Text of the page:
"She can whisper to horses and communicate with birds, but the crown princess Ani has a difficult time finding her place in the royal family and measuring up to her imperial mother. When she is shipped off to a neighboring kingdom as a bride, her scheming entourage mounts a bloody mutiny to replace her with a jealous lady-in-waiting, Selia, and to allow an inner circle of guards more power in the new land. Barely escaping with her life, Ani disguises herself as a goose girl and wanders on the royal estate. Does she have the pluck to reclaim her rightful place? Get ready for a fine adventure tale full of danger, suspense, surprising twists, and a satisfying conclusion. The engaging plot can certainly carry the tale, but Hale's likable, introspective heroine makes this also a book about courage and justice in the face of overwhelming odds. The richly rendered, medieval folkloric setting adds to the charm." (Goodreads)

The only previous Shannon Hale book that I'd read was Austenland, which I liked. The Goose Girl was 1.99 (I think) for the Kindle a while ago and at the urging of Christina at BookTasty, I bought it and read it while on vacation last week. It took me a little while to get into it but I ended up loving it! Shannon Hales wins again!

Like I said, I'd only read Hale's Austenland before and holy wow, are these books different, but awesome. The first thing I really noticed about The Goose Girl was the writing style. It is very fairy tale-esque and really set the scene for the story. It was simple, but not too simple, if that makes sense. I liked all the descriptions of the setting and felt like I was able to picture Ani's world.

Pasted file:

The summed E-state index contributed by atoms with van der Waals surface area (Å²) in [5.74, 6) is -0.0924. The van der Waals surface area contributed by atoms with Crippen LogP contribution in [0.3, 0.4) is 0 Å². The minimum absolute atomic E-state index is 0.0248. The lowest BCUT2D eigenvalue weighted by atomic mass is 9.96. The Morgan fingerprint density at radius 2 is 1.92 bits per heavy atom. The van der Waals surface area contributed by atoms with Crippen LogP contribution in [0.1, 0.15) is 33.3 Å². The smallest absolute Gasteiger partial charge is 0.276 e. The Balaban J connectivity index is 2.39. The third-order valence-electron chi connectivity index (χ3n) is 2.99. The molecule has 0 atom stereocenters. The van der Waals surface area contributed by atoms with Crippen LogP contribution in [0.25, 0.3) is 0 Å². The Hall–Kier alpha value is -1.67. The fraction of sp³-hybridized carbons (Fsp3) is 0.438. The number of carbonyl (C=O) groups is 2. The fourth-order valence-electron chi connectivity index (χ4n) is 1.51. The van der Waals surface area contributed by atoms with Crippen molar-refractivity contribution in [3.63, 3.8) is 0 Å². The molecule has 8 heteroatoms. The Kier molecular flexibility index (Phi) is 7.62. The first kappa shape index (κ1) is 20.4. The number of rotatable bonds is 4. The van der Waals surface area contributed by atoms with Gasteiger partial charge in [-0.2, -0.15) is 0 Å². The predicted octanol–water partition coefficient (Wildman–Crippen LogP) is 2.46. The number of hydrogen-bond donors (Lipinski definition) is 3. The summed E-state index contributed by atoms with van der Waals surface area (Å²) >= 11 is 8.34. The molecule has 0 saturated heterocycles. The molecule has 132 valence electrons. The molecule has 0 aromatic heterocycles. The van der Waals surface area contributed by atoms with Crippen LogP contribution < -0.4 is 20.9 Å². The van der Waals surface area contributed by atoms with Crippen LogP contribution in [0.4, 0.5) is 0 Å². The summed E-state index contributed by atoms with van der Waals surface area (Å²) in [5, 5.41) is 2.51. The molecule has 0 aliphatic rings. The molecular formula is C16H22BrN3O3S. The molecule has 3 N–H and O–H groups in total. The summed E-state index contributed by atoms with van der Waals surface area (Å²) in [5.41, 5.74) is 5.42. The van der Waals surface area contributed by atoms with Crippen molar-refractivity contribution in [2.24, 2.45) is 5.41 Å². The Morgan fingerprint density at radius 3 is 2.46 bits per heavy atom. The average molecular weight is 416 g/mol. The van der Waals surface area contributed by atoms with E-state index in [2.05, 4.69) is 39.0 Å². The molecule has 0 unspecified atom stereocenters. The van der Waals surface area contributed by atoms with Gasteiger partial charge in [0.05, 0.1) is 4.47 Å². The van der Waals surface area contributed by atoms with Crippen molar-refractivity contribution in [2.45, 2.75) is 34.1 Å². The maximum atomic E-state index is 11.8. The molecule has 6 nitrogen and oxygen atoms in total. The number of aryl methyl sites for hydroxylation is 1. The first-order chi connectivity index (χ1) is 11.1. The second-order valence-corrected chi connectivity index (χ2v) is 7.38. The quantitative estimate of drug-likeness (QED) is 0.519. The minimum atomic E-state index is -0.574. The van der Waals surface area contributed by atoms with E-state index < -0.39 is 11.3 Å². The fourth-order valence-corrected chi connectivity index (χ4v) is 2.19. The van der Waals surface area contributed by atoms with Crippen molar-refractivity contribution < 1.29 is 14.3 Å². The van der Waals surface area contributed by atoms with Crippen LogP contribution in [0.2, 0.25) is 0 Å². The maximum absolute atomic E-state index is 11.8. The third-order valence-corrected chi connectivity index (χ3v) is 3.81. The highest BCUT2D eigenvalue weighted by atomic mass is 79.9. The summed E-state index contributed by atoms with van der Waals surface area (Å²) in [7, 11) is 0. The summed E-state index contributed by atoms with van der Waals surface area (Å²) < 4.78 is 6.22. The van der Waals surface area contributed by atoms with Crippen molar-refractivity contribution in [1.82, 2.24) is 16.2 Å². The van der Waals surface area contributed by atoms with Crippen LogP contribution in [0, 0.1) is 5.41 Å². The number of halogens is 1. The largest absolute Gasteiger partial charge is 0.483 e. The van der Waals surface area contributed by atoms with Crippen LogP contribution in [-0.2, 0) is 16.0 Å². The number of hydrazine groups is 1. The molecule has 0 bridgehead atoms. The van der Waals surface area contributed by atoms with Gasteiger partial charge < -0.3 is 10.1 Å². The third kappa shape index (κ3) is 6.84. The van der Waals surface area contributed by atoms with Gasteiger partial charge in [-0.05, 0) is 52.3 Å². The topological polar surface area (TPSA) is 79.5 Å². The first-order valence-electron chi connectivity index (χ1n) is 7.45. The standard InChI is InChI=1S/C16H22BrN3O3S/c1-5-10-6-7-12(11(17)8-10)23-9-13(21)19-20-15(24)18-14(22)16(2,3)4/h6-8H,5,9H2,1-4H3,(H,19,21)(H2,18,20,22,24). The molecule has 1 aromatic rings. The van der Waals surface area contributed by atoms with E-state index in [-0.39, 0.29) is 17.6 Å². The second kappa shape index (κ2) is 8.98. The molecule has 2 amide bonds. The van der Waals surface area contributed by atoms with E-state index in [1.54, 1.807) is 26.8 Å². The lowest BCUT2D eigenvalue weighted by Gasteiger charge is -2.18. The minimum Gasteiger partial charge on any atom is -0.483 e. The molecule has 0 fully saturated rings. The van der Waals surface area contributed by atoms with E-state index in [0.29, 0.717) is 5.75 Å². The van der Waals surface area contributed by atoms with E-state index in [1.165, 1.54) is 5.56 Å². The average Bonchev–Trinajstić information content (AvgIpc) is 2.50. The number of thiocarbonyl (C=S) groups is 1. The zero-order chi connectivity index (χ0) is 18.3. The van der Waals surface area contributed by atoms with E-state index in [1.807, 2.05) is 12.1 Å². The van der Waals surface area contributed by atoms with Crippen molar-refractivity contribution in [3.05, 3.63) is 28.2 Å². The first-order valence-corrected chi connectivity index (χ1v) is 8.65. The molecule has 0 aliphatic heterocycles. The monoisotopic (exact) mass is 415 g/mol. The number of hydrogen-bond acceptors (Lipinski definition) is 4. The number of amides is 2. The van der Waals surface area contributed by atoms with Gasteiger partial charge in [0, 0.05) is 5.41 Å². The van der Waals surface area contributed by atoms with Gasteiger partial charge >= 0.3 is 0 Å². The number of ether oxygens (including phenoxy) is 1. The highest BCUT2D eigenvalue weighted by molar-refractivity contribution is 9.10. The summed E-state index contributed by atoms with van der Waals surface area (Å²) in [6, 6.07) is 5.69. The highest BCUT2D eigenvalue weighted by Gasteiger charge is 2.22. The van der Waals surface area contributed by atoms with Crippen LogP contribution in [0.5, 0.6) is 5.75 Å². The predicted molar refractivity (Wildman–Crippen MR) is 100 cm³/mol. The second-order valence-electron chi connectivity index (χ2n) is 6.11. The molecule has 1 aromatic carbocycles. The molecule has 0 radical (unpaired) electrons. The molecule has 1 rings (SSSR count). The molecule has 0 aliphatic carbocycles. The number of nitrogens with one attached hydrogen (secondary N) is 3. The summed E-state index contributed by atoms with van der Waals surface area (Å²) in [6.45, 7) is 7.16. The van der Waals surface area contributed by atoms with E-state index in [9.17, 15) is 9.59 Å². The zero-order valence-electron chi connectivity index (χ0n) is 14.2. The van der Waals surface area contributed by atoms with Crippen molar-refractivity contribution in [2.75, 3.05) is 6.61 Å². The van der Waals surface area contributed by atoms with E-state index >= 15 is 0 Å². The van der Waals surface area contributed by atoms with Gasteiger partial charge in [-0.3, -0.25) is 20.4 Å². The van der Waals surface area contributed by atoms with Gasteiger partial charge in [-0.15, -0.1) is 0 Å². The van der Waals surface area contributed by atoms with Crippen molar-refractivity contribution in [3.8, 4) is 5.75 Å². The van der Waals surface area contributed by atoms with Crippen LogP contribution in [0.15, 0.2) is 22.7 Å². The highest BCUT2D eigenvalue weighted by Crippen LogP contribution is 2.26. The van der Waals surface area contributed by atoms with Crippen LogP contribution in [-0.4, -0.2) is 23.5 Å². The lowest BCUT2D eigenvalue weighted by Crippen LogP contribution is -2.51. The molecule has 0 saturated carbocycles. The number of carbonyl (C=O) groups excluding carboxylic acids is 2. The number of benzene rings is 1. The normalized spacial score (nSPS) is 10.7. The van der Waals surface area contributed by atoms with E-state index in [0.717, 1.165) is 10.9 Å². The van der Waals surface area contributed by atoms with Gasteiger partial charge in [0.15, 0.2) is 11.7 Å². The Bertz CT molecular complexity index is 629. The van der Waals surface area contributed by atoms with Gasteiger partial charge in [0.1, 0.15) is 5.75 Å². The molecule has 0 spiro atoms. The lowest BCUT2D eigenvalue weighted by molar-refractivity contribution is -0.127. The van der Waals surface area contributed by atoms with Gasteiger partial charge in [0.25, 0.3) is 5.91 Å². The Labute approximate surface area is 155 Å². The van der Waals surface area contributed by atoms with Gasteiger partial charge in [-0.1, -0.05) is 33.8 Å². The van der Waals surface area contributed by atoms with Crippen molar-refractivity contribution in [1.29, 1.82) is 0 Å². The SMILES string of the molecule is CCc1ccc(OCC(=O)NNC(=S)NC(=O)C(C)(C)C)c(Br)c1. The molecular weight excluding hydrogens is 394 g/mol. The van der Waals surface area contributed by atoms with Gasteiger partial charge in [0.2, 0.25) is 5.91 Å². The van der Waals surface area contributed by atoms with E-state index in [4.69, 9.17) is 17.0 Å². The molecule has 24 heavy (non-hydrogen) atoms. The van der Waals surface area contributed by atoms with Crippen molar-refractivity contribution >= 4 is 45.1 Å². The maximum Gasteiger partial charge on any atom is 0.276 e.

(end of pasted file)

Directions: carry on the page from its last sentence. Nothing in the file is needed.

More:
I didn't know this particular fairy tale, but was able to become invested in it after a few chapters. I think it started slow for me because the first chapter takes place when Ani is a child. As soon as it jumped to the present time of the story, I was sucked in. I liked Ani as a character and was rooting for her the whole time. She was a strong girl and I felt so frustrated for her when things went wrong. When a book can make you feel as angry as the characters's good.

If you haven't read Shannon Hale, I would definitely recommend this (and Austenland!). I believe there are three other books in the Books of Bayern series, and I plan on reading them soon. Who knew I liked fairy tale retellings?

Monday, June 25, 2012

Review: Hourglass

Author: Myra McEntire
Publish date: 2011
Source: purchased ebook
"For seventeen-year-old Emerson Cole, life is about seeing what isn't there: swooning Southern Belles; soldiers long forgotten; a haunting jazz trio that vanishes in an instant. Plagued by phantoms since her parents' death, she just wants the apparitions to stop so she can be normal. She's tried everything, but the visions keep coming back. So when her well-meaning brother brings in a consultant from a secretive organization called the Hourglass, Emerson's willing to try one last cure. But meeting Michael Weaver may not only change her future, it may change her past.

Who is this dark, mysterious, sympathetic guy, barely older than Emerson herself, who seems to believe every crazy word she says? Why does an electric charge seem to run through the room whenever he's around? And why is he so insistent that he needs her help to prevent a death that never should have happened?" (Goodreads)